You may not find names of any Arab country amongst the ones who have been heavily impacted by the pandemic, in terms of COVID-related deaths. However, the efforts to curb the spread of the disease in countries with underdeveloped health systems through full and partial lockdowns have undoubtedly burdened the region's economies.
When the COVID-19 crisis hit in March, the Middle East and Central Asia region saw a sudden reversal of capital flows—which have since stabilized—losing an estimated $6 billion to $8 billion in portfolio outflows: https://t.co/Z4sqh1pt9N #IMFCountryFocus pic.twitter.com/RjB9fflhL8— IMF (@IMFNews) July 17, 2020
Due to the nature of this pandemic as a long-term global health crisis, many economies and sectors have been suffering painful losses resulting from severe volatility in the markets.
A July 2020 report published by the UN has highlighted the different aspects of how the novel Coronavirus has impacted the MENA economies. According to the IMF World Economic Outlook October report for the Middle East, the region's projected GDP is expected to hit -4.1% .
The UN report noted that Arab stock markets have lost at least 23% of its value by July 2020, which means that millions of money that could have been dedicated to economic recovery post the crisis has been slashed due to the pandemic.
Source: Policy Brief: The Impact of COVID-19 on the Arab Region An Opportunity to Build Back Better - July 2020
Even the strongest Arab economies that are based on oil revenues in the GCC have felt the economic heavy impact following the pandemic, as oil prices loom over low territories since March. AP has reported; IMF estimated that Mideast oil exporters are expected to see their economies contract by 6.6% in 2020, especially as the region's oil and gas revenues are set to experience about a 40% decline, falling from about $329 billion in 2019 to $197 billion in 2020.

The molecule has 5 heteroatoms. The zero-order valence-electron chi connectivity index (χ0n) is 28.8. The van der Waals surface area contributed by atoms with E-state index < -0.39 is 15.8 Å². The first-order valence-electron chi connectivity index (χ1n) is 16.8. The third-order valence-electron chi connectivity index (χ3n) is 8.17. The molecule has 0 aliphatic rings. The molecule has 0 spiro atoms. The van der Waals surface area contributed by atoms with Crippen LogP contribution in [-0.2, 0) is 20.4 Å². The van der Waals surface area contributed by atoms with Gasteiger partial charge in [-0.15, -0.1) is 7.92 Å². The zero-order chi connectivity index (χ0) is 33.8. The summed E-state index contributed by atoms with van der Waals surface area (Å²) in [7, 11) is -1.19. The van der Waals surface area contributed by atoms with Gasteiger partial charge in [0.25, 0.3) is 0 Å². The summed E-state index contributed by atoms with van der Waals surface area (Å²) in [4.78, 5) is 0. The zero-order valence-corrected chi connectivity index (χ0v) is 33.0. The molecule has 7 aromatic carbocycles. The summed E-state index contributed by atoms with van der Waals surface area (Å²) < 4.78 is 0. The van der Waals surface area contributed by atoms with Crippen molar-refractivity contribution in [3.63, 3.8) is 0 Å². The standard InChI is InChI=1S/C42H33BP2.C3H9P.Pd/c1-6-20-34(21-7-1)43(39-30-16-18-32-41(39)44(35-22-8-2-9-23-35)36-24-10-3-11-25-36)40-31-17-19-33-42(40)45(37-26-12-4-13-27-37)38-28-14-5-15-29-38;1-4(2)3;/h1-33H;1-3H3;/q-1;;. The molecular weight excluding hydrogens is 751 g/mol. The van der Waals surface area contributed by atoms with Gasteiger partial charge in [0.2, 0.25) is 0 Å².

Using ESCWA estimates based on Forbes and Credit Swiss data, the report points at the fact the Coronavirus economic impact is likely to also widen the wealth gap in the region, where already "31 billionaires own as much wealth as the bottom half of the adult population in 2020."
The report also adds that non-oil based trade revenues are also bracing for a major hit, especially the agriculture and food production sector that might lose about 6% of its value. In the third place comes the textiles and clothing sector shrinking by 5%.
Moreover, the report goes on to expect the region's major foreign direct investment share to drop by 45%, depriving the region of a whopping $17.8 billion, mostly affecting the electrical and transport industries.
Finally, the UN report cites ILO numbers on employment during the second quarter of 2020, the period which was hit the hardest by the coronavirus in the region, stating that more than 10% of working hours were lost in comparison with the same period of 2019, which equals 17 million full-time jobs.
Despite this gloomy outlook into the pandemic's economic damage in the MENA region, policymakers are upon a great chance to reconsider economic policies that, once revised, help reveal weak points so the recovery process can build an optimized more resilient economies.
Did you expect the figures revealed by the UN report about the economic constraints created by the pandemic? Are you more optimistic or pessimistic regarding the future of Arab economies post-COVID?
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